SSHRC’s International Policy and Strategy acknowledges the importance of international collaboration to help sustain excellence in research and position Canadian research in the world. At the research level, SSHRC promotes international collaboration through several programs that allow for such collaboration: MCRI, INE, Strategic Knowledge Clusters, International CURA, and Aid to Research Workshops and Conferences in Canada. In addition, SSHRC offers two programs that explicitly target international research collaboration: its own International Opportunities Fund (see Section II above), and the European Science Foundation’s (ESF) BOREAS program: Histories from the North – environments, movements, narratives.
In 2007-08, SSHRC continued to expand its efforts to develop international collaboration opportunities for Canadian researchers, and to strengthen existing international partnerships and forge new ones. For example:
In addition to program initiatives, in 2007-08, SSHRC continued to build partnerships with international funding organizations to develop opportunities for Canadian researchers to collaborate with international colleagues and to showcase Canadian research internationally. More specifically, SSHRC was a member of three consortia of granting agencies funded by the European Union.
Since 2005, SSHRC has partnered with the European Science Foundation (ESF) BOREAS program. This program’s objective is to develop and run an interdisciplinary humanities research program focused on the circumpolar north. Of the seven BOREAS projects funded by the ESF, six involve Canadian researchers—a fact that reflects Canada’s research strengths in this area.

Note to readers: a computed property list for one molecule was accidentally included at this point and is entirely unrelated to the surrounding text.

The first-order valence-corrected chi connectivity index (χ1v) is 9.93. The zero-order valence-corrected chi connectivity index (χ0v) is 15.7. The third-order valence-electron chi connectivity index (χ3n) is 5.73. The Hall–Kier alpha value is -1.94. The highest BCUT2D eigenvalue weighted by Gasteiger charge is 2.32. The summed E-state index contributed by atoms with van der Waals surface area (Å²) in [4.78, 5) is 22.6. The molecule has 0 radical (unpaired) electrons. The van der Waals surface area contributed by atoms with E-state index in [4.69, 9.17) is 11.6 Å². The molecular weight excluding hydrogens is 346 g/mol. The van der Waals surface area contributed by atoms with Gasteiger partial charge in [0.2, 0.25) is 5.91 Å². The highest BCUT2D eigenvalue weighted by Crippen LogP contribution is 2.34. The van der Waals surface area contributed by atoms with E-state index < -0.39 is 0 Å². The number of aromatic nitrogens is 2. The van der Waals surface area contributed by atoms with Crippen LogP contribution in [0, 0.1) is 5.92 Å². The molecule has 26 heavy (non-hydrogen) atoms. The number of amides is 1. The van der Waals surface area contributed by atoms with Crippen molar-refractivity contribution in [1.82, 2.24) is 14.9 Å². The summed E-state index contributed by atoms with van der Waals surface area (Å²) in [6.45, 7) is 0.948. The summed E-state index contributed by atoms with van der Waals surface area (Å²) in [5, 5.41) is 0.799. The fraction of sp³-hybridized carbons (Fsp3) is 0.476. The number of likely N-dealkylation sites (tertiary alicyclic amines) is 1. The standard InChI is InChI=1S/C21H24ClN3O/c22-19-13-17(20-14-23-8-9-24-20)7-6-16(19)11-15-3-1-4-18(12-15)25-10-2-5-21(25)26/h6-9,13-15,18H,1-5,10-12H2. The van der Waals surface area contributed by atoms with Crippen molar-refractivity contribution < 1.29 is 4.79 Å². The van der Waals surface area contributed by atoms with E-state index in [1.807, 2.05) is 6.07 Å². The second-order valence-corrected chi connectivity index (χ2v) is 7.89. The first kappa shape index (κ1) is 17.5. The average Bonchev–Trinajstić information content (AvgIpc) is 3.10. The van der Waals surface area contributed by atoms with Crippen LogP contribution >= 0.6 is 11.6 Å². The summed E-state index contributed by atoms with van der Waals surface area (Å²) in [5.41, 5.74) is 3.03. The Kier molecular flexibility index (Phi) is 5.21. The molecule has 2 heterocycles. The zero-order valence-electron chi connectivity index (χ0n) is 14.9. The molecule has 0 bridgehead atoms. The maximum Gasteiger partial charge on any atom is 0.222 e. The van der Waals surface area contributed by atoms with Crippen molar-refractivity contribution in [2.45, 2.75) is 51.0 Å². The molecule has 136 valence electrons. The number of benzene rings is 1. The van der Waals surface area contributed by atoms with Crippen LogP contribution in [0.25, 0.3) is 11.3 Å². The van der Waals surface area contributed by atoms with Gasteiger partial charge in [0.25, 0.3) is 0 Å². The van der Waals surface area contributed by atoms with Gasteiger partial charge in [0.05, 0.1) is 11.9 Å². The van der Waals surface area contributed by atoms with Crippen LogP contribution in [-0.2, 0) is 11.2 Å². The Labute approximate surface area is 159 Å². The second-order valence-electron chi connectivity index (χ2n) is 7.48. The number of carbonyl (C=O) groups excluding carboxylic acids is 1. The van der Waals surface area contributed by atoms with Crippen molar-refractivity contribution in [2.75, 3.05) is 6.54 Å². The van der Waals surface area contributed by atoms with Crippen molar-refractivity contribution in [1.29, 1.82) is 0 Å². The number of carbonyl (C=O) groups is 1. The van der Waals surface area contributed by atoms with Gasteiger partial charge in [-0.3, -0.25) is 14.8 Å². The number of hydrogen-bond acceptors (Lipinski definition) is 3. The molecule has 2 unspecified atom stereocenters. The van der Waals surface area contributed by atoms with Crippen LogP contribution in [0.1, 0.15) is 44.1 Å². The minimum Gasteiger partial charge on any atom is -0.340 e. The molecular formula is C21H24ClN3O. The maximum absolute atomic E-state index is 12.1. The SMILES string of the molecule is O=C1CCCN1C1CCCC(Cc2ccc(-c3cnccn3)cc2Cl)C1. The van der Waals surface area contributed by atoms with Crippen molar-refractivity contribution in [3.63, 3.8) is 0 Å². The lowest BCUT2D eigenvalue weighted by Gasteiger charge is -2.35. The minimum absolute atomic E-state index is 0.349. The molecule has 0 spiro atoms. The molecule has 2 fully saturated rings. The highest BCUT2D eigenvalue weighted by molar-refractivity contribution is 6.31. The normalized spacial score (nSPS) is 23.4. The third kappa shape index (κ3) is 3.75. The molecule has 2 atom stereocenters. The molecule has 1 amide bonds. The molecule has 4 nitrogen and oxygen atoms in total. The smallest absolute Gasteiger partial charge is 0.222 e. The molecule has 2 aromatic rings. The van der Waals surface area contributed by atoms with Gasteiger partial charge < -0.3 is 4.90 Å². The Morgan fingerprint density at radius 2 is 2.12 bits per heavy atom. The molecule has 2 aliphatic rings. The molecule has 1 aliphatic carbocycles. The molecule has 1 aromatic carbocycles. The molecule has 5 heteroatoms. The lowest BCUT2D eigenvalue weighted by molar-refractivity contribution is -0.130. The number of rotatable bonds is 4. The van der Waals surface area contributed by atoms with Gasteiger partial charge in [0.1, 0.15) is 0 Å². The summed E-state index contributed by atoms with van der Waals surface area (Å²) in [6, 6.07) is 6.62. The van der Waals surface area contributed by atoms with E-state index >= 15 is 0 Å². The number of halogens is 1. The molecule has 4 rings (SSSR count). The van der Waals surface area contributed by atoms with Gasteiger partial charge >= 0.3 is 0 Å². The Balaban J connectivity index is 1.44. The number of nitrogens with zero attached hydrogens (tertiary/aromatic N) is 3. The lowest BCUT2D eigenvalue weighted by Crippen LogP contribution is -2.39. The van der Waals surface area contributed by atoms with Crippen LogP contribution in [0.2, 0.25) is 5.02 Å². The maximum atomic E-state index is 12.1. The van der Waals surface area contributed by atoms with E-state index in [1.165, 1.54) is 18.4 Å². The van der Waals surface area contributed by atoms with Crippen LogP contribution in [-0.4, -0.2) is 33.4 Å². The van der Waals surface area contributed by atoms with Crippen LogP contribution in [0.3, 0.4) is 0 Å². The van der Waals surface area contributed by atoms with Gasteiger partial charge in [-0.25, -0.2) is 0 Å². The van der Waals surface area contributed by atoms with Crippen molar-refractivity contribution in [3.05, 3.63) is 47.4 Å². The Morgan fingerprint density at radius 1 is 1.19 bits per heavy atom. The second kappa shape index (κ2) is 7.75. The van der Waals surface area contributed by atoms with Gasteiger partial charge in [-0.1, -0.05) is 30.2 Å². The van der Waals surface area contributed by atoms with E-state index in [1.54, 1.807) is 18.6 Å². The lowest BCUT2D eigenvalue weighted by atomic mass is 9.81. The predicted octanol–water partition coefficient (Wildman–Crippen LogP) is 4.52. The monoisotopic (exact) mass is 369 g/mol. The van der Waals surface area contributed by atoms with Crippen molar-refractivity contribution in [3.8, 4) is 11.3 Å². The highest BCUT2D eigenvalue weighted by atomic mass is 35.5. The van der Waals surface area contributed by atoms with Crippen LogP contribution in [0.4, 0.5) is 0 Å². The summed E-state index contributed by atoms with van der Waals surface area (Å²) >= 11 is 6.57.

Finally, much of SSHRC’s international research support also links to key strategic priorities, both of the Canadian government and of the international community. For example, research in and about the North is one of SSHRC’s strategic priorities. It is also a federal government priority stated in consecutive Speeches from the Throne and in key policy documents, including Canada’s Performance, where protecting the integrity of Canada’s sovereignty and borders is a strategic outcome. SSHRC has been an active partner in Canada’s International Polar Year (IPY) activities, providing support to research and to the IPY coordinating Secretariat based at the University of Alberta.
In March 2007, the Government of Canada announced it would provide $11 million annually to SSHRC to support additional research in management, business and finance (MBF). This new funding provides a significant opportunity for the research community, its partners and other stakeholders to contribute towards innovative management, entrepreneurship and sustainable economic development practices in Canada through internationally recognized research and training.
As a result, SSHRC developed special funding opportunities for 2007-08 in support of research excellence in the areas of MBF. Overall, response was tremendous from the social sciences and humanities research community to the special call for grants funding. Specific sub-activities receiving funding under this initiative included: MBF Research Grants, an MBF component of Research Development Initiatives, MBF Outreach Grants, an MBF component of the Knowledge Impact in Society pilot program, an MBF component of the International Opportunities Fund, an MBF component of Strategic Knowledge Clusters, and an MBF component of the Aid to Research Workshops and Conferences in Canada program.
In 2007-08, SSHRC was engaged in discussions with the social sciences and humanities community, and others, to develop a longer-term strategy for investments in these areas. This strategy is available at: http://www.sshrc.ca/web/apply/background/mbf_investment_strategy_e.asp.
In November 2007, the Council of Canadian Academies (CCA) was requested by SSHRC to conduct an assessment of university-based research in management, business and finance. The findings will assist SSHRC in developing a long-term strategy for investing this new MBF funding. The report of the CCA’s expert panel is expected to be completed and made public between late 2008 and early 2009.